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California needs a state constitutional convention

Rebooting Sacramento by rewriting the state's Constitution seems to be the only way to move beyond financially broke and politically broken.

May 21, 2009

California is stuck. Schools are about to lay off teachers. Prisons are about to release inmates. Historic assets are on the block. Initiatives confuse. Revolts fail. No amount of electing and reelecting people who promise to fix things seems able to move us forward. It's time to reboot.

There have been calls for months now to convene a state constitutional convention and, in essence, start over. It's a good idea. The state Constitution runs to two fat volumes in print and is padded each year by new voter initiatives or legislative propositions. In the end, it's just a document. It's not the enemy. But retooling is one necessary step to make the state function better.

Of course, all kinds of things can go wrong. How would delegates be picked? Would unions control a convention, or union-busters, or Proposition 8 advocates or opponents? A poorly structured convention or one populated by self-interested fringe delegates could do more harm than good. Every care must be given to the details, and it is essential to include in the initiative that authorizes a convention -- alas, there must be a ballot measure -- restrictions on what it would be allowed to address.

One benefit: A convention could push the Legislature to accept deeper, more far-reaching reforms than it might otherwise. One provocative notion being floated by the reform group California Forward would devolve decision-making on taxing and spending back to counties and cities, realigning the relationship between state and local government. In another year, lawmakers might scoff at the prospect. Fear of a convention may encourage ingenuity.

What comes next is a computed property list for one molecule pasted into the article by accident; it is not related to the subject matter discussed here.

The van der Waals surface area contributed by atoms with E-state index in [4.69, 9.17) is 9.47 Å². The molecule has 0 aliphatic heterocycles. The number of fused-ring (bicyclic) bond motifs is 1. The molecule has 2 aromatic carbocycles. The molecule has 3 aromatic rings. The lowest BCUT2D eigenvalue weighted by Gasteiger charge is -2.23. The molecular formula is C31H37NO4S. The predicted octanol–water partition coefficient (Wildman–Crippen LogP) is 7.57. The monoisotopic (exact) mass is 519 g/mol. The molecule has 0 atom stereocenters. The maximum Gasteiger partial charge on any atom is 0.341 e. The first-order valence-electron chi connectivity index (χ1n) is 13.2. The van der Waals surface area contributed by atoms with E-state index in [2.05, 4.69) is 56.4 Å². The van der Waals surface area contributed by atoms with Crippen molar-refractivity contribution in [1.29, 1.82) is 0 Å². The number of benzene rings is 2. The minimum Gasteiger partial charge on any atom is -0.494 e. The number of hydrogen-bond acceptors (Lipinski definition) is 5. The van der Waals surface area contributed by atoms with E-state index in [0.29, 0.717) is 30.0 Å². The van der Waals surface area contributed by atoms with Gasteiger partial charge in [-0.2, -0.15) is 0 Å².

The Bay Area Council, which is leading the charge for a convention, has put "proportional representation" in the Legislature at the top of its wish list. Interesting choice. We're curious to see whether voters already angry at Tuesday's barely comprehensible ballot measures will embrace something quite so cutting-edge.

No convention -- in fact, no statewide fix -- will work if it consists simply of one interest group's shopping list. The Times has made no secret of its position against the two-thirds legislative threshold for tax increases and budgets, and we will keep pushing to overturn it. But the point is to get more ideas on the table.

Prepare for the season of reform and reinvention. A tax reform commission is to release its report in July. Political parties and candidates will focus on next year's gubernatorial election. It's not time to back away from government; it's time to engage it, and change it. Over the coming weeks and months, this page will not be shy about asking questions and offering suggestions. Bring on the ideas. Bring on the convention.

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